Astrophotography (the photographing of celestial objects and phenomena) is not everyone’s ballgame. It requires planning and a lot of patience and persistence. For example, if you know a good photographer who loves to shoot birds, you’ll see some of their shots and they’ll tell you that it took them almost a year to capture it. Same goes for Astrophotography. If you’re lucky, you can get the perfect shot in your first 10 clicks.
You have to face obstacles like bad weather, bad timing, equipment failures and what not. But if you stick to it, you will get what you want. I stumbled upon an excellent guide to Astrophotography by Mark Gee. He has presented one of the most detailed tutorials I have ever seen.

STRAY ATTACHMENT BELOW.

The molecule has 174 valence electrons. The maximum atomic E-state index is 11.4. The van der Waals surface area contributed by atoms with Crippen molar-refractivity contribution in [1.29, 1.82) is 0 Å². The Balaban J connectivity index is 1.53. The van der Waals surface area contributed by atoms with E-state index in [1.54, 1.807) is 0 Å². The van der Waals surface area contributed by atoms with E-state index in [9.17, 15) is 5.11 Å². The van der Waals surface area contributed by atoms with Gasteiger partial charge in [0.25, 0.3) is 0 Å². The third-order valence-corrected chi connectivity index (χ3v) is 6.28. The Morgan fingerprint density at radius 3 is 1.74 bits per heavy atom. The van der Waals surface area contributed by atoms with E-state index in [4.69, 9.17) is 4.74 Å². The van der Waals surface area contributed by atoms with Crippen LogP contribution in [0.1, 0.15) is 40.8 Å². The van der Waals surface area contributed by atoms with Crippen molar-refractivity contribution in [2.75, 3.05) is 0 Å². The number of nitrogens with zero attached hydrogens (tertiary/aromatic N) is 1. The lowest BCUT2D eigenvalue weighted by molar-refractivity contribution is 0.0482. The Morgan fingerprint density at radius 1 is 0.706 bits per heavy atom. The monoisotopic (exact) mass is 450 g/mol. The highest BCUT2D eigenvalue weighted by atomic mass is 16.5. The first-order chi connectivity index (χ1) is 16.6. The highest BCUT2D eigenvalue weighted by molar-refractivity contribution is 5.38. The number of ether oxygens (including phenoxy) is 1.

In his own words
“This is a general guide of how I personally go about my astrophotography. There are numerous additional techniques out there, including tracking, stacking and dark frame extraction workflows. Personally, I don’t use any of those techniques so won’t be covering them here, but you’ll find plenty of information about them on the web.”
So if you’re looking to learn how to shoot stars and the milky way, check out this guide bay Mark, I’m sure you won’t be disappointed.
Guide: The Art of Astrophotography
Also, here’s a glimpse of some of this work.